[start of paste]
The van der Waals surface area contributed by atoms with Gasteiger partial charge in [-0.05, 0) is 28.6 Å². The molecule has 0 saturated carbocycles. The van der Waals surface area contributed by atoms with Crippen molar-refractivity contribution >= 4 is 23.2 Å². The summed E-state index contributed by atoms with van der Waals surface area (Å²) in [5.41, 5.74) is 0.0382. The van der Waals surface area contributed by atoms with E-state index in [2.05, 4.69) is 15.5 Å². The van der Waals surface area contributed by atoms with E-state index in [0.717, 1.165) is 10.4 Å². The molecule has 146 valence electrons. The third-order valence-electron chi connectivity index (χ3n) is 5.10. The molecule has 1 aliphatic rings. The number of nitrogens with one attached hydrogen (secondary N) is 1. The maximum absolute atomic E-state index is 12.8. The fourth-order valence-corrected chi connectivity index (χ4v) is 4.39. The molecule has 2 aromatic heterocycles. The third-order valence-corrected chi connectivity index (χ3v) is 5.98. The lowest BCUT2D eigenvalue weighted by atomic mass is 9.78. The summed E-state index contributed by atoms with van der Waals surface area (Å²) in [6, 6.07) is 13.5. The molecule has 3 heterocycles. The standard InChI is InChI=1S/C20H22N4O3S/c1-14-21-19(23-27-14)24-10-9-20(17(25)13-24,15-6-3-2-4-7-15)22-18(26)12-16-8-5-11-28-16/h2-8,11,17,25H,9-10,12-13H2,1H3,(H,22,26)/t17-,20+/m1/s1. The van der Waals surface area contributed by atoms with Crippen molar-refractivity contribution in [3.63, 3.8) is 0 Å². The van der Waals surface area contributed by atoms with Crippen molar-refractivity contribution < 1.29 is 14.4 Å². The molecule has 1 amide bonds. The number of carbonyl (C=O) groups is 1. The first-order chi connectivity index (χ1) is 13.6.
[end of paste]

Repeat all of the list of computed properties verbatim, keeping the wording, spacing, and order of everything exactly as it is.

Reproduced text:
The van der Waals surface area contributed by atoms with Gasteiger partial charge in [-0.05, 0) is 28.6 Å². The molecule has 0 saturated carbocycles. The van der Waals surface area contributed by atoms with Crippen molar-refractivity contribution >= 4 is 23.2 Å². The summed E-state index contributed by atoms with van der Waals surface area (Å²) in [5.41, 5.74) is 0.0382. The van der Waals surface area contributed by atoms with E-state index in [2.05, 4.69) is 15.5 Å². The van der Waals surface area contributed by atoms with E-state index in [0.717, 1.165) is 10.4 Å². The molecule has 146 valence electrons. The third-order valence-electron chi connectivity index (χ3n) is 5.10. The molecule has 1 aliphatic rings. The number of nitrogens with one attached hydrogen (secondary N) is 1. The maximum absolute atomic E-state index is 12.8. The fourth-order valence-corrected chi connectivity index (χ4v) is 4.39. The molecule has 2 aromatic heterocycles. The third-order valence-corrected chi connectivity index (χ3v) is 5.98. The lowest BCUT2D eigenvalue weighted by atomic mass is 9.78. The summed E-state index contributed by atoms with van der Waals surface area (Å²) in [6, 6.07) is 13.5. The molecule has 3 heterocycles. The standard InChI is InChI=1S/C20H22N4O3S/c1-14-21-19(23-27-14)24-10-9-20(17(25)13-24,15-6-3-2-4-7-15)22-18(26)12-16-8-5-11-28-16/h2-8,11,17,25H,9-10,12-13H2,1H3,(H,22,26)/t17-,20+/m1/s1. The van der Waals surface area contributed by atoms with Crippen molar-refractivity contribution in [3.63, 3.8) is 0 Å². The van der Waals surface area contributed by atoms with Crippen molar-refractivity contribution < 1.29 is 14.4 Å². The molecule has 1 amide bonds. The number of carbonyl (C=O) groups is 1. The first-order chi connectivity index (χ1) is 13.6.